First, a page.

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Abu Dhabi, UAEMonday 10 December 2018

Dubai cryptocurrency firm rejects Alibaba trademark allegations 

Chinese online retailer sued Alibabacoin Foundation for trademark infringement last week

Chinese e-commerce giant Alibaba has sued a Dubai-based cryptocurrency firm called Alibabacoin Foundation over alleged trademark infringement, but the company denies the allegations. Alibaba Mark Lennihan / AP Photo
Chinese e-commerce giant Alibaba has sued a Dubai-based cryptocurrency firm called Alibabacoin Foundation over alleged trademark infringement, but the company denies the allegations. Alibaba Mark Lennihan / AP Photo

A Dubai-based cryptocurrency firm called Alibabacoin Foundation has rejected allegations of trademark infringement brought against it last week by Chinese e-commerce giant Alibaba Group Holding.

“Our client [Alibabacoin Foundation] has not indicated any intention to create an e-commerce site which infringes the Alibaba Group’s e-commerce site, or to trade off the Alibaba Group’s intellectual property by setting up an e-commerce site,” the company told The National in an emailed statement from its lawyers on Sunday. It didn't name the lawyers in the statement.

Cryptocurrencies are on the rise in the UAE as investors seek to cash in on the potentially lucrative trading value of Bitcoin and other digital currencies.

However, there have been warnings from the UAE Central Bank and other GCC regulators that cryptocurrency trading and investment remains an unregulated industry.

In a US lawsuit filed last week, Alibaba said Alibabacoin Foundation’s “prominent, repeated, and intentionally misleading” use of its trademarks is designed to make consumers think its products are affiliated with or endorsed by the Chinese online retailer, and that the company has done little to correct such confusion.

The lawsuit seeks a halt to alleged further infringements, plus damages for alleged violations of federal and New York laws.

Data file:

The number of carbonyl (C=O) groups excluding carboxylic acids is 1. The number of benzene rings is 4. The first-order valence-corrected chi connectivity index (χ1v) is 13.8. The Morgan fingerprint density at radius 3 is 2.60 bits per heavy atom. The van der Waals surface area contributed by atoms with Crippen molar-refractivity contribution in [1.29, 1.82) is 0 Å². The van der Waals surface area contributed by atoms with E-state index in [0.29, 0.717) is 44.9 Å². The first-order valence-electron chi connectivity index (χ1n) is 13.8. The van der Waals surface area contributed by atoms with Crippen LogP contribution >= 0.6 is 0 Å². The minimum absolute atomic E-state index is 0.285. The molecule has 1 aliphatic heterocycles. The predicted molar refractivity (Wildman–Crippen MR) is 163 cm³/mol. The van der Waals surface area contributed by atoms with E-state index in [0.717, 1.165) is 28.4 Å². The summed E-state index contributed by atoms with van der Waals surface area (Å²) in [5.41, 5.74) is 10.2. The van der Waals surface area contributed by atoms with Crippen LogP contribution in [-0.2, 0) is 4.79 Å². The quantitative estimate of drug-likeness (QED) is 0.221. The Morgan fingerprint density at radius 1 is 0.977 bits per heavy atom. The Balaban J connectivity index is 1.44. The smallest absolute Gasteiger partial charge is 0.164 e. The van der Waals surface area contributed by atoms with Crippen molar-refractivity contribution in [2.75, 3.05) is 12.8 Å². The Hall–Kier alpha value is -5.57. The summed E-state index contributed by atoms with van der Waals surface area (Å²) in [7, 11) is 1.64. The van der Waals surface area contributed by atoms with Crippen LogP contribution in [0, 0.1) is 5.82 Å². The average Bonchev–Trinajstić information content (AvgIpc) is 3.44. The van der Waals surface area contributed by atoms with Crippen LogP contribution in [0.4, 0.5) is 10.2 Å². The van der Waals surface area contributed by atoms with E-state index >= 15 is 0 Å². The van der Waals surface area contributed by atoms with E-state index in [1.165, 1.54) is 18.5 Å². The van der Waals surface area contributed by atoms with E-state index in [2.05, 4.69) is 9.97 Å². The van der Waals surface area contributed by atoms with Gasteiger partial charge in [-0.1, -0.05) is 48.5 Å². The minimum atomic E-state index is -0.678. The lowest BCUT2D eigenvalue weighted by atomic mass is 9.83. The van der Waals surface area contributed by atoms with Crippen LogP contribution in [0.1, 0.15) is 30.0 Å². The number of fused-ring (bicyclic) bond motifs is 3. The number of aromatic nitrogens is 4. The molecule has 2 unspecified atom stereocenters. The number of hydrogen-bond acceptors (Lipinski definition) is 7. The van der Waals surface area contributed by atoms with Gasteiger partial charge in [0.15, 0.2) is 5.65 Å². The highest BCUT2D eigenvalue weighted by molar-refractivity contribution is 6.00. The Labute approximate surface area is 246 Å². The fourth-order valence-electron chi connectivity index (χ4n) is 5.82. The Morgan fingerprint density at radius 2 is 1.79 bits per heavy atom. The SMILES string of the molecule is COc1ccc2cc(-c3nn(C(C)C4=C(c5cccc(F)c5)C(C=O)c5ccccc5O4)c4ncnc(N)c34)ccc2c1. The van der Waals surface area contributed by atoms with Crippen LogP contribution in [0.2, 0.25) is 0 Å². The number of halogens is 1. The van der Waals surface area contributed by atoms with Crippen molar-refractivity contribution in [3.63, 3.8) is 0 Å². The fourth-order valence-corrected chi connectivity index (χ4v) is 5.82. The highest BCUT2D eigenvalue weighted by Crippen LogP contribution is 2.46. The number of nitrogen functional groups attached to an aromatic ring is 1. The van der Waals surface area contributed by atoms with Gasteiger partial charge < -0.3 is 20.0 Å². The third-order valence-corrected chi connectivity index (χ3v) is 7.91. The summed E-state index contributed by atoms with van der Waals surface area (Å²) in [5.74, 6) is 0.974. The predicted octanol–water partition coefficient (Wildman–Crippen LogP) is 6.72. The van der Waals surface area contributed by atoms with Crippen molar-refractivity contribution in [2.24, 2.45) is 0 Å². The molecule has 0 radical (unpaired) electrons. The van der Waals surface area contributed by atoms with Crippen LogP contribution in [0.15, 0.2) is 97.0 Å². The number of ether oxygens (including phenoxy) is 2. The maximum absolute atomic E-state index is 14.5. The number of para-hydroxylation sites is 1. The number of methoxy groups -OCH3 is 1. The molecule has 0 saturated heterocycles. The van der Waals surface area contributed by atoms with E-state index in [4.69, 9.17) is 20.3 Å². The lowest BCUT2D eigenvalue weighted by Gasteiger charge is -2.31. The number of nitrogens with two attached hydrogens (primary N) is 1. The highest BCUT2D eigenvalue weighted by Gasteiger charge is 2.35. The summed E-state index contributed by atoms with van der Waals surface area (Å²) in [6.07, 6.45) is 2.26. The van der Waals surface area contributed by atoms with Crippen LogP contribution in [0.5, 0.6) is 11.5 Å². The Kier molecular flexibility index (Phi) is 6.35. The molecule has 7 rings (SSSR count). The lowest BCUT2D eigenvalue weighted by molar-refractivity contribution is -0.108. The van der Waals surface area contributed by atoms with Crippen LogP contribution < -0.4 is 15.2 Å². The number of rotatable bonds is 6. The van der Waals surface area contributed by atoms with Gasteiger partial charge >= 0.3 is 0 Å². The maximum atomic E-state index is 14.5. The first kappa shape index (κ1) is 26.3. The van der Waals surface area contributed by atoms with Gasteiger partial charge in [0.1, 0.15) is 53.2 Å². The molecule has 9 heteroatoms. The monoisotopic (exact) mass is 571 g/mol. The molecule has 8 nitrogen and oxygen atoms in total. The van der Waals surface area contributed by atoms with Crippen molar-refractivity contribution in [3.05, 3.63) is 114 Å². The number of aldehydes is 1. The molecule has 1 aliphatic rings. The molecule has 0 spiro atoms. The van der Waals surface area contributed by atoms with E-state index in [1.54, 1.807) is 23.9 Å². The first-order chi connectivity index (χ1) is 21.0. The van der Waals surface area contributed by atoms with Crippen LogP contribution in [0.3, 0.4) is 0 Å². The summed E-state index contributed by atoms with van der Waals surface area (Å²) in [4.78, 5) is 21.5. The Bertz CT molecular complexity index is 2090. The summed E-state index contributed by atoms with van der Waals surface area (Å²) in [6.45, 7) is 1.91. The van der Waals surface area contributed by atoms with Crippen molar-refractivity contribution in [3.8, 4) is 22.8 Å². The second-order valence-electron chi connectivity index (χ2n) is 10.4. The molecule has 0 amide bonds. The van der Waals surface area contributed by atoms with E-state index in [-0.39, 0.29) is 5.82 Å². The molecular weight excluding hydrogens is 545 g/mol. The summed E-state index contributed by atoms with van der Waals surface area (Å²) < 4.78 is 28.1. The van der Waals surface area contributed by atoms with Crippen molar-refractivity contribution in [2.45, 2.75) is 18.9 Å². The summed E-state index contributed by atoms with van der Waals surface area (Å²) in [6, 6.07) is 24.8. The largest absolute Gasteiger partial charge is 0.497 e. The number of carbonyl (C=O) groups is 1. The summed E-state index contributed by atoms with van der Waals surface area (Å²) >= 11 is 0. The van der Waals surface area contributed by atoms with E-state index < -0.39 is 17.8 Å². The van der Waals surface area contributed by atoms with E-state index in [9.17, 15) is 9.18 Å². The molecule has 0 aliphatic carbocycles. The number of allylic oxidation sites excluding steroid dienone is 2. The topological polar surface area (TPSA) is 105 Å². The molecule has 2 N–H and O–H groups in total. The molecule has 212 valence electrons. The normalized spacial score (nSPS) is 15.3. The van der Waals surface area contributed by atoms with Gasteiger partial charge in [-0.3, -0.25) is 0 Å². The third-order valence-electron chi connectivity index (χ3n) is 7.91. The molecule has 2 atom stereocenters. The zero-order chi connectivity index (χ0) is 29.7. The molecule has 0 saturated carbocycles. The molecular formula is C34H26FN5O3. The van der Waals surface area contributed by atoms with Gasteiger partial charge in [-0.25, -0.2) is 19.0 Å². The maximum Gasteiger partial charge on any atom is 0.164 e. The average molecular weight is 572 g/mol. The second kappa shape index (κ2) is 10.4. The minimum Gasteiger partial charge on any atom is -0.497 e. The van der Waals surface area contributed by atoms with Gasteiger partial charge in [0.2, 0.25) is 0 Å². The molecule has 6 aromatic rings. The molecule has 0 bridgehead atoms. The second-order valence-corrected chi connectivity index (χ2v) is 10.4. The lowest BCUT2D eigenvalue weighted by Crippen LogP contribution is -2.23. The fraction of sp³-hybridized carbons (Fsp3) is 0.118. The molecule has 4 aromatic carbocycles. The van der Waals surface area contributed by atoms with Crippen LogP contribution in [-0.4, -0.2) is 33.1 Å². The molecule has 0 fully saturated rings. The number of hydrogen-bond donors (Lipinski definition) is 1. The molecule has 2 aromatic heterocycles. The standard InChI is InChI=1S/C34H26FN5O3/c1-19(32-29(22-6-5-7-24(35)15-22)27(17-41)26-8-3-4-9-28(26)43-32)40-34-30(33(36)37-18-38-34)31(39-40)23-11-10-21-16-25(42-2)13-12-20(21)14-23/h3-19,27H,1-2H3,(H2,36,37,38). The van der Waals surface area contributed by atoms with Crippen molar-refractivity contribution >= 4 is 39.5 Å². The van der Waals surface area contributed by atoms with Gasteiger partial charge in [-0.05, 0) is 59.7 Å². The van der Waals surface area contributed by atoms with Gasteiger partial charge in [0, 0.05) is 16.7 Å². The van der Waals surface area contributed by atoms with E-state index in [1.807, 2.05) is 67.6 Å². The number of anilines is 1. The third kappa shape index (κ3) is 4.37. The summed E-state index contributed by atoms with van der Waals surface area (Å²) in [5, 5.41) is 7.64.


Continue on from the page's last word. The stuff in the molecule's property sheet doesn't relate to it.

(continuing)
A judge at the US District Court in Manhattan has imposed a temporary restraining order on Alibabacoin Foundation, and ordered the company to explain on April 11 why it should not be subject to further infringement claims.

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Alibabacoin Foundation, which is also known as ABBC Foundation, has raised more than $3.5 million in cryptocurrency known as “Alibabacoins”. The statement said the company had no intention of infringing on Alibaba’s intellectual property, and has done “nothing except pursue its legitimate business interests”.

A “proper” reading of the company’s website makes it clear that the Alibaba Foundation coin has nothing to do with the Alibaba's e-commerce website, the statement adds, while “a quick internet search reveals a dozen businesses operating in Dubai using the name Alibaba...a well-known name in folklore”.

Ali Baba is the name of the protagonist in the Middle Eastern folk tale Ali Baba and the Forty Thieves.

The Chinese retailer’s demand that Alibabacoin Foundation shut down all of its operations and start again with another name, “is neither a reasonable or proportionate response to our client’s entirely legitimate use of an inherently generic word which emanates not from China, but indeed from the very region in respect of which your client would seek to prohibit its use.

“That, with respect, is an inherently unattractive proposition,” the statement said.

Alibaba Group Holding, one of the world’s biggest e-commerce companies, has not responded to requests from The National for further information on the case.